Sunday, August 30, 2015

Game Boy RPG Series: Ultima: Runes of Virtue

I play a lot of handheld games, and I love RPGs. I've made it my mission to play and review every RPG released in the USA for the Game Boy and Game Boy Color consoles. My goal is to be able to experience these games and enlighten my fellow handheld collectors on their strengths and weaknesses. These games will be played in the order I find and acquire them. If you have any suggestions for games I should be on the lookout for, let me know.

Ultima: Runes of Virtue

It's time for another review of a Game Boy classic. Fans of Ultima take note; Runes of Virtue was developed by a Japanese studio looking to make a completely different game as a spinoff of the main series. While Ultima: Runes of Virtue (Or URV, as it will be referred to from here on out) is an adventure puzzle game that more closely resembles the original Legend of Zelda than it does it's RPG counterparts on the PC, URV has made it onto multiple lists of Game Boy RPGs online, and thus it and it's sequel are going to be featured on the Game Boy RPG Series. 

URV begins by giving you a choice between four heroes, Mariah, Iolo, Dupre, and Shamino. Each character has their own unique combination of strength, intelligence, and dexterity - along with a different starting weapon. Once your character has been chosen, Lord British fills you in on the story- The Black Knight has stolen the eight Runes of Virtue and it's up to you to travel Britannia and get them back.

The gameplay of URV is where the Legend of Zelda influence becomes very clear. Leave the castle, find a dungeon, move from room to room solving puzzles until you reach the rune at the end, which grants upgrades to your stats. Rinse and repeat. As you go you'll find weapons and armor, along with items that allow you to move to areas you couldn't access before. The world is also dotted with occasional NPCs who leave cryptic hints to help you along. Sound familiar? Of course, the games aren't identical. One of the big differences between the two is movement. URV uses a tile-based movement system where your character moves from space to space like a lot of more traditional RPGs. I think for this game it was the right choice. With the sheer amount of puzzles to work with and enemies to fight, it helps to know exactly how far your character will travel with each press of the d-pad.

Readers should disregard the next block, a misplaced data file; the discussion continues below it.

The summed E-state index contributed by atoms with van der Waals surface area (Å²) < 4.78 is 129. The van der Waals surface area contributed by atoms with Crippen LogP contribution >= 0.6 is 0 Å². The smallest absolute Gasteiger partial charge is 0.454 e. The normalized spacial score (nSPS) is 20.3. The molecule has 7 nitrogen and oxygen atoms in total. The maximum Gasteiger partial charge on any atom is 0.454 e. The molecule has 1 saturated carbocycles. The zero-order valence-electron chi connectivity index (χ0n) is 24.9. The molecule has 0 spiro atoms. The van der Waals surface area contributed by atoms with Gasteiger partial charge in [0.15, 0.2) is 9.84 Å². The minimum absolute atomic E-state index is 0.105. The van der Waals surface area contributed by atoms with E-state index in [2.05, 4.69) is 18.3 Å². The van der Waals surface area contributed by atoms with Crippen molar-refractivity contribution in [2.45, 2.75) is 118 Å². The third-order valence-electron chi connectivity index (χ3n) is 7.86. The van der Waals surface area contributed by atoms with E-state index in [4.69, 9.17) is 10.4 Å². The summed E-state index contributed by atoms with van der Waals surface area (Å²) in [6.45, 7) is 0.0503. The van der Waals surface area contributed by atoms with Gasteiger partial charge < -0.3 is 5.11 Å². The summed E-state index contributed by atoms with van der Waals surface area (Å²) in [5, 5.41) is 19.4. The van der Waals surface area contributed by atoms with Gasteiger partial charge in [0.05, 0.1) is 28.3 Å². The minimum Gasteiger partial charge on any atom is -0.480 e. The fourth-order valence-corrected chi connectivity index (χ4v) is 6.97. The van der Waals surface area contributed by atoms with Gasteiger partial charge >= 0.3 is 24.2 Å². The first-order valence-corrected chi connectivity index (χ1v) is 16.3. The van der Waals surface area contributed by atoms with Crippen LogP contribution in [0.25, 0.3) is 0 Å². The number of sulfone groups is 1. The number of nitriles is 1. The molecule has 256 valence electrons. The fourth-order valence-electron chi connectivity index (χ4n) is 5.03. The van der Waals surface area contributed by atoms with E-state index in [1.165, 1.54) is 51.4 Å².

The standout feature of URV is it's punishing difficulty. This game is mindtwistingly, headsmashingly, Game-Boy-thrown-across-the-room-and-putting-a-hole-in-the-wallingly challenging. Most games of this type focus heavily on the trial-and-error aspect. Once you figure out how to get through a room, you can get through it pretty easily the next time if you have to backtrack. Not this game. No sir. On top of the headscratching puzzles are hordes of powerful enemies that will end you in a heartbeat. While the early part of the game wasn't too bad, the last few dungeons were nothing short of an ordeal to get through.

But enough about the difficulty and how it almost put me off playing games for the whole summer. Let's talk about graphics. For a puzzle-based game, URV's graphics do the job. They're simple and clear enough that objects can be easily distinguished. While they're nothing to write home about, they're about on par with other Game Boy titles released in 1991. The music and sound effects are also passable. Nothing too memorable, although the dungeon theme is still repeating itself in my head as I type this.

When reviewing a Game Boy game, it's important to take note of how well the developers built the game around the medium of portable gaming, and in this area URV has one feature that I wish more games had implemented: auto saving. Every time your character travels to another room or area, the cartridge saves your progress. There are no save points or menu saving. For a portable game this is a huge convenience. I never to think about how much time I'd be able to spend playing. I could play for two minutes or twenty and be confident that I wouldn't lose any progress. Curiously, the developers decided that dying in URV would restart the character at the beginning of the dungeon rather than at the beginning of the room they were in, leading to a strong incentive to just turn the game off every time the game over screen popped up. I think this was the wrong choice. With the sheer difficulty this game presents, starting over every time I died was just too daunting for me. I think that starting from the beginning of the room would have been an appropriate choice.

So... is URV a good game? Well, yes, maybe. Despite the poor review scores from it's 1991 release, I was impressed by the sheer amount of creative puzzles packed into the game. While it becomes extremely difficult, it never felt repetitive. However, it requires a lot of patience and determination to complete a full playthrough. This is not a game I'll likely be replaying, but if your main complaint about Legend of Zelda was that it was too easy, this might be the game for you.